While ceiling fan manufacturers mainly Emerson have had electrically reversible motors in production since the s, most fans made before the mids are either not reversible at all or mechanically reversible have adjustable blade pitch instead of an electrically reversible motor.

In this case, the blades should be pitched to the right or left if the motor spins clockwise for downdraft, and to the opposite side for updraft. Hunter's "Adaptair" mechanism is perhaps the most well-known example of mechanical reversibility. In very rare cases, fans are both mechanically and electrically reversible, allowing for the fan to push air in either direction, while rotating either clockwise or counter-clockwise. For cooling, the fan's direction of rotation should be set so that air is blown downward Usually counter-clockwise from beneath.

The blades should lead with the upturned edge as they spin. The breeze created by a ceiling fan creates a wind chill effect , speeding the evaporation of perspiration on human skin, which makes the body's natural cooling mechanism much more efficient.

Since the fan works directly on the body, rather than by changing the temperature of the air, it is a waste of electricity to leave a ceiling fan on when no one is in a room unless air conditioning is in operation.

For heating, ceiling fans should usually be set to turn the opposite direction usually clockwise; the blades should spin with the downward turned edge leading. Air naturally stratifies—that is, warmer air rises to the ceiling while cooler air sinks, meaning that colder air settles near the floor where people spend most of their time.

A ceiling fan, with its direction of rotation set so that air is drawn upward, pulls the colder air off the floor, forcing the warmer air nearer the ceiling to move down to take its place, without blowing a stream of air directly at the occupants of the room. This action works to even out the temperature in the room, making it cooler nearer the ceiling, but warmer nearer the floor.

Thus the thermostat in the area can be set a few degrees lower to save energy, while maintaining the same level of comfort. The most commonplace use of ceiling fans today is in conjunction with an air conditioning unit. Without an operating ceiling fan, air conditioning units typically have both the tasks of cooling the air inside the room and circulating it.

Provided the ceiling fan is properly sized for the room in which it is operating, its efficiency of moving air far exceeds that of an air conditioning unit, therefore, for peak efficiency, the air conditioner should be set to a low fan setting and the ceiling fan should be used to circulate the air.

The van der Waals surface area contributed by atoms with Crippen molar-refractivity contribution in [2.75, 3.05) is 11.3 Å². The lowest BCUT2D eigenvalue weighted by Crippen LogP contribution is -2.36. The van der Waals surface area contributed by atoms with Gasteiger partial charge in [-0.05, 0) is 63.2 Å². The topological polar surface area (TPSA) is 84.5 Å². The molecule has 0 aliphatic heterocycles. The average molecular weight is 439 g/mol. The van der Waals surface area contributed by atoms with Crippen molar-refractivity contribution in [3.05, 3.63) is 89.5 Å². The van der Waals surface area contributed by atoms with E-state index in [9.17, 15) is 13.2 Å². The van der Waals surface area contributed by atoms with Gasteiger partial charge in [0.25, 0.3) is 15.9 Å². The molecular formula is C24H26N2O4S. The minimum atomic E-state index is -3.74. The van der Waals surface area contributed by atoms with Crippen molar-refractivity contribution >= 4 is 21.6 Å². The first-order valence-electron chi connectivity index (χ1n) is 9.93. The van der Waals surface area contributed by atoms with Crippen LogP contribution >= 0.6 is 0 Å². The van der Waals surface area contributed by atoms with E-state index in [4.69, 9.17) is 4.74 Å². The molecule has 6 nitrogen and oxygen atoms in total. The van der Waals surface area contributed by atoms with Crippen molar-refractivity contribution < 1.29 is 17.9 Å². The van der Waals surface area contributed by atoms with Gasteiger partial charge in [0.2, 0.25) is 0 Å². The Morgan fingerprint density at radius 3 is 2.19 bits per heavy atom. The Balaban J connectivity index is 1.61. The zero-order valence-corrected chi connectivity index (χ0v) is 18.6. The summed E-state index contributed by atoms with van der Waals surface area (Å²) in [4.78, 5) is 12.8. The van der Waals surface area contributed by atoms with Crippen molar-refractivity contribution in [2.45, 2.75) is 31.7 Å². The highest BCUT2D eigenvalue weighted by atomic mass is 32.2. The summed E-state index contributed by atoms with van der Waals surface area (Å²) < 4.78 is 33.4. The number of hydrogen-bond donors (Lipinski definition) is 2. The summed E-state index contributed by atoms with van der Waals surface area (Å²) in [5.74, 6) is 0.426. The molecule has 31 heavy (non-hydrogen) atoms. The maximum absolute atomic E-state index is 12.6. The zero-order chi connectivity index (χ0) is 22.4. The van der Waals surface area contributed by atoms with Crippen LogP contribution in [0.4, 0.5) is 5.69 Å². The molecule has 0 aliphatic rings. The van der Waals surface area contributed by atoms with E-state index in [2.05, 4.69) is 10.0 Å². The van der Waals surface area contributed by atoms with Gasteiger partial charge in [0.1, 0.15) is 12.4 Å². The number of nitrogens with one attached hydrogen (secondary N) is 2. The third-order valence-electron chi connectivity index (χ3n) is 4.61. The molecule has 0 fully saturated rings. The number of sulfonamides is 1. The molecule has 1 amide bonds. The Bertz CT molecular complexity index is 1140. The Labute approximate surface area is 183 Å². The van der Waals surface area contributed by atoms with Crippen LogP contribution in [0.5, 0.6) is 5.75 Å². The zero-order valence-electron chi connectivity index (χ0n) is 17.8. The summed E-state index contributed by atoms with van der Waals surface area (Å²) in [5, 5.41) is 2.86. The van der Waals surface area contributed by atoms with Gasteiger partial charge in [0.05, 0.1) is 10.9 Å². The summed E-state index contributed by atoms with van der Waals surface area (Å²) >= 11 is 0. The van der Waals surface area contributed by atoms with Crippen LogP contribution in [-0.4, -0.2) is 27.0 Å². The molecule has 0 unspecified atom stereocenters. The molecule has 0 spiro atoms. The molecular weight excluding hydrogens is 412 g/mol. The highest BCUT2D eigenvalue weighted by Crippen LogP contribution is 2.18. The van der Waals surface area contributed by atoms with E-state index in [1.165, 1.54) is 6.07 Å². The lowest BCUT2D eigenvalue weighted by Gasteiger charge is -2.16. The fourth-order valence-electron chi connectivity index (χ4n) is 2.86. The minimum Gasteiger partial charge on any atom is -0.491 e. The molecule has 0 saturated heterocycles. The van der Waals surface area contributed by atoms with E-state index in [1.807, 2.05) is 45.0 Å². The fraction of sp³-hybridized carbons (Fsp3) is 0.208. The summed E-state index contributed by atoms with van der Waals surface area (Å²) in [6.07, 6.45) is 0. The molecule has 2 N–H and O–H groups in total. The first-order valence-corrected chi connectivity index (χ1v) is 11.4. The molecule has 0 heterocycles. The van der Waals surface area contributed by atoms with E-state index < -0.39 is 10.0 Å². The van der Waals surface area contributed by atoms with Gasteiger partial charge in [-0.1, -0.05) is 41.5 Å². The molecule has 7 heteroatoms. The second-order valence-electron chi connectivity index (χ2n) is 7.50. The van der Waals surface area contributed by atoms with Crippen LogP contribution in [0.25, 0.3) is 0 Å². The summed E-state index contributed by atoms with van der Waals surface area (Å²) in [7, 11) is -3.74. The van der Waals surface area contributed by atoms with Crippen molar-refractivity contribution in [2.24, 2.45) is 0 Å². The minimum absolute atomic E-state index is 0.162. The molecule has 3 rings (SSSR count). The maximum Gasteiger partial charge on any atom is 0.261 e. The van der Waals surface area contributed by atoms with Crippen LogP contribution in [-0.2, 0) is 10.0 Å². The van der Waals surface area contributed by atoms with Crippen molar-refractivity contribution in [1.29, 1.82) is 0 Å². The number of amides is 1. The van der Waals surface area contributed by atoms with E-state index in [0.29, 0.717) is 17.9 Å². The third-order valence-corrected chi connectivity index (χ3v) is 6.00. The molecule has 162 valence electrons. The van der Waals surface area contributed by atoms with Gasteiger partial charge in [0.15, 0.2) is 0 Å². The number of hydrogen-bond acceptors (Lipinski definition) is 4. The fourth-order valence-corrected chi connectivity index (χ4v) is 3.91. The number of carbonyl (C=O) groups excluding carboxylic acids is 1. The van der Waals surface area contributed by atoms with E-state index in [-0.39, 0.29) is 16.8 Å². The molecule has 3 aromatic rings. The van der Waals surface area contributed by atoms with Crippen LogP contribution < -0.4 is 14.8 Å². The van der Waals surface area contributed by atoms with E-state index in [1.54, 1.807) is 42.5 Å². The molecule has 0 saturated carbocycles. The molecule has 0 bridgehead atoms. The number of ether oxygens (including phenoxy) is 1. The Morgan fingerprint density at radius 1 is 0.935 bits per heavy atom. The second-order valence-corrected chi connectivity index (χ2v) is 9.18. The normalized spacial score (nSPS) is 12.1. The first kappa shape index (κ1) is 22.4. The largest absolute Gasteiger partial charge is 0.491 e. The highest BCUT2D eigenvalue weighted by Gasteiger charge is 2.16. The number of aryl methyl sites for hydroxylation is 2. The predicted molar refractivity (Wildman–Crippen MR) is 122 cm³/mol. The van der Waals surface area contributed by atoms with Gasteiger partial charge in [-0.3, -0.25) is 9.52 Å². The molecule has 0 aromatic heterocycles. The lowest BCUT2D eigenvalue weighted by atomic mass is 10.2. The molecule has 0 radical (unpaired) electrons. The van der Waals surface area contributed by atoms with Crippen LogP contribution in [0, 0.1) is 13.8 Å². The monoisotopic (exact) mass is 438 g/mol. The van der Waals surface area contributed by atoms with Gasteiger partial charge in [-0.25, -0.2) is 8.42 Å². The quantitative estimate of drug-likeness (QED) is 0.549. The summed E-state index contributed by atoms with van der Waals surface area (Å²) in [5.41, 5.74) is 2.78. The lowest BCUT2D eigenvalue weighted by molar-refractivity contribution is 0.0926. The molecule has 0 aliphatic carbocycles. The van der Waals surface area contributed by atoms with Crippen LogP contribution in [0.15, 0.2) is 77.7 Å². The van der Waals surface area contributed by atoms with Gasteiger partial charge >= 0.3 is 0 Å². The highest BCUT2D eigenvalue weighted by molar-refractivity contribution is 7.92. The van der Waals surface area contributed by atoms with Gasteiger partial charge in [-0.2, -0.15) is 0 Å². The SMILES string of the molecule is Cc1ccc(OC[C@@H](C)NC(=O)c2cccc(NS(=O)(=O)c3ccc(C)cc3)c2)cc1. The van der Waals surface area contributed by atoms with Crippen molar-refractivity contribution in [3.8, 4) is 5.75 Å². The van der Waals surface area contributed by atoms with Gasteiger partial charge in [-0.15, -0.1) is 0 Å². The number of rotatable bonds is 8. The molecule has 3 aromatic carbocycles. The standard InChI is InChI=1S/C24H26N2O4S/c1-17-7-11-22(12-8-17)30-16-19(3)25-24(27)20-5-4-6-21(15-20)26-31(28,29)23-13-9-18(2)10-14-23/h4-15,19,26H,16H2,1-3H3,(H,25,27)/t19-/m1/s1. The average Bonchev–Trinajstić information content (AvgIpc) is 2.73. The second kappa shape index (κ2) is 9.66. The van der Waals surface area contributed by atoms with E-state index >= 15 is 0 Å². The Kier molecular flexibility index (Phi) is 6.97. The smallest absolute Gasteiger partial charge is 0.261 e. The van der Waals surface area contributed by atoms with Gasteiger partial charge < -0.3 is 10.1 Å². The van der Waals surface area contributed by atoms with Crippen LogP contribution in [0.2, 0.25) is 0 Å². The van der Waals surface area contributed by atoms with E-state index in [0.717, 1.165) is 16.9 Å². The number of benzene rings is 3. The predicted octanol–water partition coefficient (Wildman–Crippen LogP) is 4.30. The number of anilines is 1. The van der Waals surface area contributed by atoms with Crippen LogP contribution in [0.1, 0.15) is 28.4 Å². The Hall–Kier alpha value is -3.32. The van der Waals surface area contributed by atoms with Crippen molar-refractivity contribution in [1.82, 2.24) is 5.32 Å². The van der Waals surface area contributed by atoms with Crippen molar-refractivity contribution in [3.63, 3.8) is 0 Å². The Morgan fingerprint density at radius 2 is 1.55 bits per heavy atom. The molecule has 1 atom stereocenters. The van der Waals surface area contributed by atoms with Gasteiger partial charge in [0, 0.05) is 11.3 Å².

The way in which a fan is operated depends on its manufacturer, style, and the era in which it was made. Operating methods include:. Many styles of ceiling fans have been developed over the years in response to several different factors such as growing energy-consumption consciousness and changes in decorating styles. The advent and evolution of electronic technology has also played a major role in ceiling fan development. Following is a list of major ceiling fan styles and their defining characteristics:.

A typical ceiling fan weighs between 8 and 50 pounds when fully assembled. While many junction boxes can support that weight while the fan is hanging still, a fan in operation exerts many additional stresses—notably torsion —on the object from which it is hung; this can cause an improper junction box to fail. For this reason, in the United States the National Electric Code document NFPA 70, Article states that ceiling fans must be supported by an electrical junction box listed for that use.

It is a common mistake for homeowners to replace a light fixture with a ceiling fan without upgrading to a proper junction box. Another concern with installing a ceiling fan relates to the height of the blades relative to the floor.

Building codes throughout the United States prohibit residential ceiling fans from being mounted with the blades closer than seven feet from the floor; [ citation needed ] this sometimes proves, however, to not be high enough. If a ceiling fan is turned on and a person fully extends his or her arms into the air, as sometimes happens during normal tasks such as stretching or changing bedsheets, it is possible for the blades to strike their hands, potentially causing injury.

Also, if one is carrying a long and awkward object, one end may inadvertently enter the path of rotation of a ceiling fan's blades, which can cause damage to the fan. Building codes throughout the United States also prohibit industrial ceiling fans from being mounted with the blades closer than 10 feet from the floor for these reasons.